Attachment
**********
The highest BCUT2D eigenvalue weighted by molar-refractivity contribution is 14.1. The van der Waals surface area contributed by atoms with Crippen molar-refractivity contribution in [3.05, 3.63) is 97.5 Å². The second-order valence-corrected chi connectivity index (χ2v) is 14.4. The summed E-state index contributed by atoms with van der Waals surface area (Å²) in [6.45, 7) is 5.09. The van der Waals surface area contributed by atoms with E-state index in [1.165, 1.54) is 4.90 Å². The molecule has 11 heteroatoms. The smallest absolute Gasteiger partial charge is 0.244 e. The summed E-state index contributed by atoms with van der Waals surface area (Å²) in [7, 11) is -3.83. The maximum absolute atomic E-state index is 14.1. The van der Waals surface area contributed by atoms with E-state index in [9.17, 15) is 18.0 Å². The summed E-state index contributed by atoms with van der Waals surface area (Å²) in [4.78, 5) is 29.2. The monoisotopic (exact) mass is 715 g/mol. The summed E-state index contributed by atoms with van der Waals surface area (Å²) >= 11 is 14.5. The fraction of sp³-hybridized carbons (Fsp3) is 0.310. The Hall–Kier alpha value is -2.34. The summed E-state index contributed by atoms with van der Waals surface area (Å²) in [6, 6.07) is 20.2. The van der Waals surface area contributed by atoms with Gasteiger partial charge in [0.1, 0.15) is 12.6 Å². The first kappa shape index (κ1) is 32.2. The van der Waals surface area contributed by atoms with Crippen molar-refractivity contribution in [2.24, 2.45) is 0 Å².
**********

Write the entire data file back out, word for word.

The highest BCUT2D eigenvalue weighted by molar-refractivity contribution is 14.1. The van der Waals surface area contributed by atoms with Crippen molar-refractivity contribution in [3.05, 3.63) is 97.5 Å². The second-order valence-corrected chi connectivity index (χ2v) is 14.4. The summed E-state index contributed by atoms with van der Waals surface area (Å²) in [6.45, 7) is 5.09. The van der Waals surface area contributed by atoms with E-state index in [1.165, 1.54) is 4.90 Å². The molecule has 11 heteroatoms. The smallest absolute Gasteiger partial charge is 0.244 e. The summed E-state index contributed by atoms with van der Waals surface area (Å²) in [7, 11) is -3.83. The maximum absolute atomic E-state index is 14.1. The van der Waals surface area contributed by atoms with E-state index in [9.17, 15) is 18.0 Å². The summed E-state index contributed by atoms with van der Waals surface area (Å²) in [4.78, 5) is 29.2. The monoisotopic (exact) mass is 715 g/mol. The summed E-state index contributed by atoms with van der Waals surface area (Å²) >= 11 is 14.5. The fraction of sp³-hybridized carbons (Fsp3) is 0.310. The Hall–Kier alpha value is -2.34. The summed E-state index contributed by atoms with van der Waals surface area (Å²) in [6, 6.07) is 20.2. The van der Waals surface area contributed by atoms with Gasteiger partial charge in [0.1, 0.15) is 12.6 Å². The first kappa shape index (κ1) is 32.2. The van der Waals surface area contributed by atoms with Crippen molar-refractivity contribution in [2.24, 2.45) is 0 Å².